Marc also made his dog, Hamish, the border terrier. His cake was made from a honey and tahini sponge and a ginger and soybean sponge with lemon Swiss meringue buttercream. The judges loved his design and felt that they could see the character of his dog. Although his cakes had collapsed a little in the middle, the judges loved his flavors.
Mark made avocado cakes (in look and flavor) using avocado chiffon sponges. He also made a tempered milk chocolate stone that was filled with ruby chocolate biscuit baby avocados. Although the judges thought his design was cute and witty, he ran out of time towards the end and so rushed his second avocado half, resulting in the fondant being messy. They thought that his yuzu flavor was a little overpowering but what didn’t work was that his sponge was tight and very dry. Paul said it was verging on inedible. Prue did say that the small biscuit babies were delicious, though.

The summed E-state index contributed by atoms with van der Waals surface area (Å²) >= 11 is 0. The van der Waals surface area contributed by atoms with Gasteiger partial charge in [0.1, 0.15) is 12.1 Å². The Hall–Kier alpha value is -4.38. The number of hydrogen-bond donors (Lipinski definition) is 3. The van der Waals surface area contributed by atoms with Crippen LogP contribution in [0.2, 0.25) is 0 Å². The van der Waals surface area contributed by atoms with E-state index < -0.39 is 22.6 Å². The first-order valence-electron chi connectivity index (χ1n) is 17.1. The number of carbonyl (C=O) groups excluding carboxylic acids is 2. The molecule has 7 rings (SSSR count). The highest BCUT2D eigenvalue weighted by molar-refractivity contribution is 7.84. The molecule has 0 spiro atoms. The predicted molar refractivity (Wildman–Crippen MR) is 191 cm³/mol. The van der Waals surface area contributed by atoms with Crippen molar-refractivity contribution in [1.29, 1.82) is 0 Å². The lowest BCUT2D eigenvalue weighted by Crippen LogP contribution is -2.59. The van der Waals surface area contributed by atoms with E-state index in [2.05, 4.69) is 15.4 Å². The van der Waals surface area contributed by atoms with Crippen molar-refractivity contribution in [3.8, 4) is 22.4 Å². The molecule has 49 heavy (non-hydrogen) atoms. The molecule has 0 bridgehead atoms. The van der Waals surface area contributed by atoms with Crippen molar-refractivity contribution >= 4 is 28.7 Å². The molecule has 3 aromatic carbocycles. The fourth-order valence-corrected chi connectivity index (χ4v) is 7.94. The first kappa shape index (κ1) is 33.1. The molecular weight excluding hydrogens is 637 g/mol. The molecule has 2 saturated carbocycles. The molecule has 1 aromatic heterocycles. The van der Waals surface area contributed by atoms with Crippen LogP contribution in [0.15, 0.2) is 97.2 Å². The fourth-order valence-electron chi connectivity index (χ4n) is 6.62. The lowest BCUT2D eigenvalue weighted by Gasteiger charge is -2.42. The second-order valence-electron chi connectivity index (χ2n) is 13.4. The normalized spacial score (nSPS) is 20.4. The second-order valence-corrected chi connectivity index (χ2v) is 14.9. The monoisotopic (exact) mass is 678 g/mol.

This year is a bit of a roller coaster in terms of star bakers and eliminations. The bakers all seem on a fairly even footing, so it is becoming very difficult to predict what will happen each episode.
Marc, Dave, and Lottie were all in the running for star baker this week. Lottie won star baker this week as she did well in the signature with her burger buns and came second in technical. However, what won her the challenge was her stunning cotton jiggle cake.
Mark, Laura, and Hermine were in danger of being eliminated. It seemed like Laura was the obvious choice for being eliminated, but the judges loved her showstopper, so she managed to claw her way out of danger. Unfortunately, this left Mark as the person being eliminated. Although he did alright in the signature challenge, he came fifth in the technical, but his showstopper being almost inedible pushed him over the edge.
Next week, the bakers will be tackling some nostalgic bakes in “80s Week,” which will see them make ice cream on one of the hottest days of the year. Make sure to tune in for the episode and then check back here for the latest recap!